Despite his relentless grandstanding in the 857th Republican presidential debate, this one in Sioux City, Iowa, the night’s most enduring image of Gingrich was getting his face ripped off by Michele Bachmann, who savaged him for his $1.3 million influence peddling fees from the government-backed mortgage lenders Fannie Mae and Freddie Mac.
“I am shocked listening to the former speaker of the House because he is defending the continuing practice of Freddie Mac and Fannie Mae. The speaker had his hand out and was taking 1.6 million dollars to influence senior Republicans to keep the scam going in Washington, D.C. That’s absolutely wrong. We can’t have as our nominee of the Republican Party someone who continues to stand for Freddie Mac and Fannie Mae. They need to be shut down, not built up.”
Newt’s lame response was to 1) offer a lengthy disquisition on the crucial difference between “lobbying” and “consulting”; 2) drone on about the historical role of “government sponsored enterprises”; 3) snarl that Michele just makes stuff up all the time, anyway.
He certainly had a point on that last one, but judging from the utter silence that greeted his answer, from a rip-roaring Republican audience that otherwise cheered everyone on stage just for blowing their nose, the issue could turn out to be one that bites Newt in his size 82-XXX butt come caucus night.
Beyond that entertaining exchange, the event was most notable for being the final – Thank you Lord! – GOP presidential debate before the January 3 Iowa caucuses. No worries though; right after we all get a break for the holidays, the Hawkeye State survivors will be back at it on January 7 from New Hampshire.
Can Newt go the distance? Going into last night’s event Gingrich was on the verge of the biggest short-term collapse since the Red Sox made baseball history by coughing up a nine-game lead and missing the play-offs in September.
Objective signs of impending disaster were everywhere: After drawing within two points of Romney on the wisdom-of-crowds futures market Intrade after a strong debate in Des Moines last Saturday night, the bottom fell out for Newt, who trailed Mittens by 43 points (!) at press time; polling whiz kid Nate Silver meanwhile ran the latest tracking surveys through the Univac and suggested the Great Man might be heading for a three-way tie in Iowa, at best.
In identifying the factors that changed the dynamic so dramatically in the five days before last night’s smack down in Sioux City, start with Newt’s own self-sabotaging idiocy; between doubling down on his belief that poor black kids should work as janitors and his self-important fulminating on brain science at the University of Iowa (where he was accused of having a “PhD in cheating on your wife”), he also found time to bash Romney for his rapacious company-wrecking at Bain Capital, a stance that made heads explode amid the ranks of the Frederich Hayek set, who think Romney’s brand of Darwinian capitalism is just ducky.
Gingrich was also subjected to yet another week of non-stop withering fire from the Republican pundit class, which started bashing him at the start of the month and never let up, a truly astonishing display of insult and invective.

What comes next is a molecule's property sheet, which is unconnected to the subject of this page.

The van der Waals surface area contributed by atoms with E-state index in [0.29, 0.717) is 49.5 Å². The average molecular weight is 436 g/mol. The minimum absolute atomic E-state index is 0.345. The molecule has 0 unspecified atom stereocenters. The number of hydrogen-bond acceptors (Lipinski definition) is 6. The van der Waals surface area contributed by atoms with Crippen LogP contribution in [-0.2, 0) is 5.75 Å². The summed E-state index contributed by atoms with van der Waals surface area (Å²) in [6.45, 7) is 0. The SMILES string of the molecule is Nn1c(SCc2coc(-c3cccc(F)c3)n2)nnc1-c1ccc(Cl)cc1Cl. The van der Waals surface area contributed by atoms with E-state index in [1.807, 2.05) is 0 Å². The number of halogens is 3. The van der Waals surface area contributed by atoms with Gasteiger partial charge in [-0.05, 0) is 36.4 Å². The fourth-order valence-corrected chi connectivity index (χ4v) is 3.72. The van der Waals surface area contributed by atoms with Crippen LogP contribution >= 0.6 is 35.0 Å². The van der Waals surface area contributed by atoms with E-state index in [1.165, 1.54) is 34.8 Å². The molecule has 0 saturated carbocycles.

The Wise Men speak: From the unctuous Charles Krauthammer (Newt “has a self-regard so immense it rivals Obama’s”) and the arch Peggy Noonan (“a human hand grenade”) to elitist barometer Michael Gerson (Newt’s “problem is not the weakness of a moment, it is the pattern of lifetime”) and our hero Ross Douthat (“the most compromised champion imaginable” for conservative Christians), along with the popular culture musings of Joe Scarborough (“a danger to America”) the maniacal ranting of Michael Savage (who offered Newt $1 million if he’d drop out) and th wing nut mewing of Ann Coulter (how much of a nut case do you have to be for Ann Coulter to assail you for “endless, nutty pronunciamentos”) the Gingrich broadsides called to mind Oscar Wilde’s comment about the “excellent man” who “has no enemies and none of his friends like him.”
Not to mention the repulsive patrician George Will (“the least conservative candidate…an enemy of capitalism”) who launched a multi-platform, one-man ad hominem jihad so ferocious – here, here and here, to recall just a few ambushes – we almost felt sorry for ole’ Newt. And that was even before National Review (“he seems unable to…even govern himself”) devoted an entire issue to attacking him and the WashPost rounded up a best-of list of anti-Gingrich trash-talk quotes (“This is ‘Newtonium.’ Newt Gingrich is radioactive material. The establishment thinks if they get too close, he could kill every Republican on the ballot”).
Other than that, they really love the guy.
In the end, however, the strongest push back to the Newt surge was the $3+ million dollars in paid advertising his rivals in Iowa put on the air within the last week – two ads from Romney front groups and one each from Ron Paul and Rick Perry – an effort even we may have underestimated.
And with the trend lines moving down, it’s hard to imagine Newt helped himself much with last night’s performance.
P.S. We’re, like, so over the “Hitler learns that (something happened)” web video trope, but this one of the Fuhrer being told Newt is winning is actually pretty good.
Electoral college degrees: The professional spinners on the Obama re-elect team say they have five different pathways to get to 270 electoral votes. To the surprise of no one, Karl Rove takes a slightly different view. Oh, who knows, maybe the whole thing will end up being a tie.